Aldi Steps Up U.K. Push With $390 Million Store Revamp PlanSam Chambers and Paul Jarvis
Outlets will get better lighting, extra refrigerator space
Discounter committed to U.K. growth despite profit decline
Aldi’s U.K. business said it will spend 300 million pounds ($390 million) developing more upmarket stores as the discounter showed no signs of wilting amid a price war.
The new store formats will emphasize product quality, improve lighting and add refrigerator space for more fresh produce, the German discounter said in a statement Monday. The company also disclosed that rising sales have been at the expense of lower earnings, amid an intensely price competitive market.
“The U.K. price war continues to rage on, but we are prepared to ride out the storm,” Matthew Barnes, chief executive officer of Aldi U.K. and Ireland, said on a call with reporters. “We will cut prices further if necessary.”
While cutting prices on 30 percent of its products so far this year, Aldi has also won favor with more affluent Brits, who have cast aside stereotypes of Aldi as a place where only hard-up consumers shop. The price war, sparked by Aldi and rival discounter Lidl, has seen profits tumble at larger rivals such as Tesco Plc, while Wal-Mart Stores Inc’s U.K. chain Asda posted its worst-ever sales decline this year.
In chasing more upmarket shoppers, Aldi is following Lidl’s lead. Its rival began shedding its no-frills image last year by developing stores with wider aisles and baby-changing facilities.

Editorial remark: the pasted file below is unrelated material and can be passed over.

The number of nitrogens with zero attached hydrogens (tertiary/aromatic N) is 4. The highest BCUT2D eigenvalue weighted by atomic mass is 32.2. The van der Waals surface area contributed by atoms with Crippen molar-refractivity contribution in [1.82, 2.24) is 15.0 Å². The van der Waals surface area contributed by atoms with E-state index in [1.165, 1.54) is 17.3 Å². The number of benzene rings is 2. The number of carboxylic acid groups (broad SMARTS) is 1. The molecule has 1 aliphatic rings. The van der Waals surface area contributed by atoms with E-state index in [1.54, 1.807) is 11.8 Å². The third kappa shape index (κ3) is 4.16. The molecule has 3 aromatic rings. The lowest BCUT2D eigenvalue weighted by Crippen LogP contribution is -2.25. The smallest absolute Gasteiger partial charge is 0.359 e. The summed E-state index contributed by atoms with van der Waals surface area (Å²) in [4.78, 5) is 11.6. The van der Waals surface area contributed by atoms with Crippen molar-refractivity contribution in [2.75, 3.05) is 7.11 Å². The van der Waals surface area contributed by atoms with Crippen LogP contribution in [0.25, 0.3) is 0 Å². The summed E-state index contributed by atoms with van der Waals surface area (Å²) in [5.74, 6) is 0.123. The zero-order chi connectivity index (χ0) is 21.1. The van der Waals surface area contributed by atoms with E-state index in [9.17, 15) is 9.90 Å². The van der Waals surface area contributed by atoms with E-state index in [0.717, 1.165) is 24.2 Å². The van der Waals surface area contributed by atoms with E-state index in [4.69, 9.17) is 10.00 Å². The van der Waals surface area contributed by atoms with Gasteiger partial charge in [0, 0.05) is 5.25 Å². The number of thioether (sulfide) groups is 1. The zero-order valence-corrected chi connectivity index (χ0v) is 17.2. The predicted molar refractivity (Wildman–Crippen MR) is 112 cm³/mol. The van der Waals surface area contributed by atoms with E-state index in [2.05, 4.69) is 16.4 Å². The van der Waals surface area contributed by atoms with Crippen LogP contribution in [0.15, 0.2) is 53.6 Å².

Aldi’s reformatted stores will have new fixtures and better signs, seeking to capitalize on growth in sales of alcohol and diapers, where the retailer’s Mamia brand is Britain’s second biggest-seller. It plans to open 70 new outlets next year in the U.K.
The retailer has spent about 1.7 billion pounds over the past five years on its U.K. store expansion and according to Bruno Monteyne, an analyst at Sanford C. Bernstein, Aldi’s proposed store changes “won’t be cheap.” Same-store sales in that market has slowed recently, Barnes said.
Having doubled revenue in three years, Aldi said 13.9 million U.K. households now shop at its stores. Its share of Britain’s grocery market has risen to a record 6.2 percent as the country’s big four supermarkets -- Tesco, J Sainsbury Plc, Asda and Wm Morrison Supermarkets Plc -- have all seen their market share dwindle.
Sales in 2015 increased 12 percent to 7.7 billion pounds, while operating profit fell 1.8 percent to 256 million pounds, the second straight drop.
Despite Aldi’s stated commitment to its U.K. growth, two consecutive years of falling profit have some analysts questioning the feasibility of its expansion plans. The discounter is present in 18 countries globally, some of which may now offer more lucrative opportunities than the U.K. market.
“I don’t see them getting there,” Monteyne said of Aldi’s plans to operate from 1,000 U.K. stores by 2022. “They are rational and their returns will be too low to warrant that kind of investment.”